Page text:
Receptive to Instruction, Resistant to Correction

We just wrapped up a fantastic seven-week study on church discipline here at Mililani Baptist Church. Now I might be somewhat biased since I’m the one who led out in the study, but I felt it was a profitable experience for all who attended. We were able to come together and discuss the important role that discipline plays in the life of the church.

One of the themes discussed in the class was the relationship between discipline and being a disciple. Part of what being a disciple entails is being someone who is open to receiving both instruction and correction. Most believers that I encounter are open to receiving instruction. They are willing and ready to be taught how to live Christ-like lives.

However, I have also learned that many believers, if not the majority, have a much harder time opening themselves up to correction. They are not as receptive to being confronted in their sin. The scary part is that those who aren’t open to receiving correction from other Christians are usually the worst at correcting others in a God-glorifying manner.

Here are a few suggestions this month on how to give and receive correction in a manner befitting a disciple of Jesus Christ:

  1. Build relationships with other believers in which correction is a normal part of those relationships. In other words, be accountable to one another. Proverbs 27:17 reminds us that iron sharpens iron, and one man sharpens another. Christians can only truly grow in Christ-likeness when they allow others to hold them to a holy standard of living. It is easy to form relationships with people who only encourage and flatter us. Make sure though that you are also surrounding yourself with those willing to speak biblical truth into your life in order to address any sin behavior they might see. Yeah, it can be painful to have our sin pointed out to us, but it’s also a necessary part of Christian maturity.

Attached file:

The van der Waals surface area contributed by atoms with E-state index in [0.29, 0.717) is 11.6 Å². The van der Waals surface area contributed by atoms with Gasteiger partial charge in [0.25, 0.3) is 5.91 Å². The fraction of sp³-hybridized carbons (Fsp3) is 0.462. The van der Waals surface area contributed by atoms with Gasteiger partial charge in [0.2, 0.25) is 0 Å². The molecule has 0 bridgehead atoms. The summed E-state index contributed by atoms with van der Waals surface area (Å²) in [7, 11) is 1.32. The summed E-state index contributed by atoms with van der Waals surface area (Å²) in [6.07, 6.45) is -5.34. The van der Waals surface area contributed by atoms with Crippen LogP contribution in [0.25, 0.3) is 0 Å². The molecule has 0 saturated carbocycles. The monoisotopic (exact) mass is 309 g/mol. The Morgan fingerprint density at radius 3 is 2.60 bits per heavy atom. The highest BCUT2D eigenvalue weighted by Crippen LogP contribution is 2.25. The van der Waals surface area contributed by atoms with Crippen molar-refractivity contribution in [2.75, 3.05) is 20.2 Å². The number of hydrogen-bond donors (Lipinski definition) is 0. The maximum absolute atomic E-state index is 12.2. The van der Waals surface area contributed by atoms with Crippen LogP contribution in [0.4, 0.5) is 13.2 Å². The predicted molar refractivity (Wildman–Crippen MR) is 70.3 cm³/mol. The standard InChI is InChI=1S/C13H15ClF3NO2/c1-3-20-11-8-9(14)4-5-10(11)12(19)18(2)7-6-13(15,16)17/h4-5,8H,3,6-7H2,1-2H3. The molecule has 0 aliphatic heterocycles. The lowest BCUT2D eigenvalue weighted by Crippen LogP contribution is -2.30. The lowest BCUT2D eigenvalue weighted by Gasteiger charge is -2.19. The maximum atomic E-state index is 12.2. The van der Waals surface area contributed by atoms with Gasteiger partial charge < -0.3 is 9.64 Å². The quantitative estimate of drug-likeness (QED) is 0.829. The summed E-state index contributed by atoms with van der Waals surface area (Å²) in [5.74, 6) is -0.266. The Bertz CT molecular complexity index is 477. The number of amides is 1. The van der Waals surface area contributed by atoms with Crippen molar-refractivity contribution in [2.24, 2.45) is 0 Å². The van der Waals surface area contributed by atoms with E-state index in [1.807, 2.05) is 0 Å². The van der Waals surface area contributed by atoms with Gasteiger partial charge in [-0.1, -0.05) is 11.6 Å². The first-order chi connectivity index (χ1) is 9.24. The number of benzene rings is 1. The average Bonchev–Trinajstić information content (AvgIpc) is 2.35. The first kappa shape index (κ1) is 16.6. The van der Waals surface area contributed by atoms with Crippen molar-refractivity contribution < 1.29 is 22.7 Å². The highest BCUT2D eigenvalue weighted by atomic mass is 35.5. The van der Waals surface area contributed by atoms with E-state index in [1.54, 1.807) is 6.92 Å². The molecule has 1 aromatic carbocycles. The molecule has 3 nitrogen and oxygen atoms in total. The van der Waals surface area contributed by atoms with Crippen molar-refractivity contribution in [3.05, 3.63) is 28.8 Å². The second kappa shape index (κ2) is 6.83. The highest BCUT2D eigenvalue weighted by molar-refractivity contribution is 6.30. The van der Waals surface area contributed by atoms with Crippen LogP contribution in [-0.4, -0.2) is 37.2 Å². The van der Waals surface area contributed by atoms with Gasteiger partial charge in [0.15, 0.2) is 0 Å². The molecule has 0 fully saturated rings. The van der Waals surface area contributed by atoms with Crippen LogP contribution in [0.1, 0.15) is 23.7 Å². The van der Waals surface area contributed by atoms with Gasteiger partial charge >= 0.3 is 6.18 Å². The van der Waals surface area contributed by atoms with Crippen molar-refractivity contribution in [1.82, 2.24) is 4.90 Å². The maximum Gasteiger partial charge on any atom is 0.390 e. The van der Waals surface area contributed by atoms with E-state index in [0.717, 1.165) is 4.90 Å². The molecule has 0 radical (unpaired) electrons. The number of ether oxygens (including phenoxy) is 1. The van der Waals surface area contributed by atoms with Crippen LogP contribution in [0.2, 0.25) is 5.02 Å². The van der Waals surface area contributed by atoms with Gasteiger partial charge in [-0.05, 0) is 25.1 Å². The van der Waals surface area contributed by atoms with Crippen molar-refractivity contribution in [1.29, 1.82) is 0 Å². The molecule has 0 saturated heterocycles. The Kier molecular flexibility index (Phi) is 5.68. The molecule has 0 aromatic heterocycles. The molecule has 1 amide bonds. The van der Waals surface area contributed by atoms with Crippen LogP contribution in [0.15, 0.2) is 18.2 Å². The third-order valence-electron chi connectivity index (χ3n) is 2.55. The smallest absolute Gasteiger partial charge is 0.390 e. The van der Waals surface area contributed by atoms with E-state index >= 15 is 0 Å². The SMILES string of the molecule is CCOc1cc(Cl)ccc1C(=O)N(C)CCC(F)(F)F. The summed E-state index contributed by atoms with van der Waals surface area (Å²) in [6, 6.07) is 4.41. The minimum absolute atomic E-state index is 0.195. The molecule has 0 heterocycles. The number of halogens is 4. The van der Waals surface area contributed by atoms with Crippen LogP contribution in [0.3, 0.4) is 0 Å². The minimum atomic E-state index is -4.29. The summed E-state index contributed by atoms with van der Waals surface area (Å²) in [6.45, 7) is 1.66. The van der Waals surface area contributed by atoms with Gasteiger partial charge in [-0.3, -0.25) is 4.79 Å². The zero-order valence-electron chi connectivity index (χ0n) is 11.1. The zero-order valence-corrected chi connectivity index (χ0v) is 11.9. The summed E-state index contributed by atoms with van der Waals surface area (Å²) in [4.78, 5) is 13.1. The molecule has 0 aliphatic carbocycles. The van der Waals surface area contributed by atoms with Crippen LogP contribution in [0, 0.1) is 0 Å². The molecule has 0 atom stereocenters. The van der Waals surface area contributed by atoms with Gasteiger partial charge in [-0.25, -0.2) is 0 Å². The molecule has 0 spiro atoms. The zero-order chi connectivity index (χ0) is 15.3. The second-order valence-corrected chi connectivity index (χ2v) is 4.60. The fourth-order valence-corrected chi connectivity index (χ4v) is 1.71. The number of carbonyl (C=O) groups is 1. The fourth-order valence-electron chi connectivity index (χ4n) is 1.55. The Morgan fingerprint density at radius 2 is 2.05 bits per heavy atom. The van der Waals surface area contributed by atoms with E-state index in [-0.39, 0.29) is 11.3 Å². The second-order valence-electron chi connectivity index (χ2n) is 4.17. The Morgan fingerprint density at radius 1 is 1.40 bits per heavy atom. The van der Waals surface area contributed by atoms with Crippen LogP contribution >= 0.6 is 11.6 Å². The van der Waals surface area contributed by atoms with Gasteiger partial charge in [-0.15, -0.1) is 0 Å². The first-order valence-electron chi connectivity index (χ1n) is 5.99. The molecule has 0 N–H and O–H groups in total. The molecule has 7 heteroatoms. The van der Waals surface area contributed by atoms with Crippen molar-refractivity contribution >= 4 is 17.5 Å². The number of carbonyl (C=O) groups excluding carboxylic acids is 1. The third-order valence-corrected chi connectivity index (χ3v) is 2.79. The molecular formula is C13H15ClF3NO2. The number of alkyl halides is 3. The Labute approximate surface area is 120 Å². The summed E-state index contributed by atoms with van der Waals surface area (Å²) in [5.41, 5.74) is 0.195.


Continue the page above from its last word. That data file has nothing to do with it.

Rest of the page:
2. Give correction tenderly and lovingly. Make sure that whenever you speak truth into someone else’s life that you are doing it in love (Ephesians 4:15). I’ve known too many believers that have been wounded by the careless words of other Christians. I’ve also known many well-intentioned believers who tried to confront someone in sin, but they didn’t do so in a very loving way. If someone seeking to confront you in your sin has hurt you, the appropriate response isn’t to shy away from accountable relationships in the future, or to avoid correcting others in their sin. Instead, you should take that experience and use it to go about correctly holding others accountable in love. Paul encourages us in Galatians 6:1 to restore those caught in sin with a spirit of gentleness. Please take this advice to heart: If you cannot confront or correct someone with gentleness and love, then you are not the brother or sister in Christ that should be holding that individual accountable. Try not to correct others unless you have their best interest at heart.
  3. Make sure that you are receptive to correction before you start correcting others. If you yourself are the type of person that can receive correction without getting defensive, then you are more apt to give correction in a God-honoring way. If you are grateful when someone loves you enough to speak out about some sin that they see in your life, then you know that God can use you to help others with the sin in their lives. Those who have difficulty accepting correction themselves are typi- cally the ones who don’t excel when it comes to confronting others in love.

Are you accountable to other believers? Are you receptive to correction? If so, are you willing to correct others in love so that they can more clearly reflect Christ in their lives?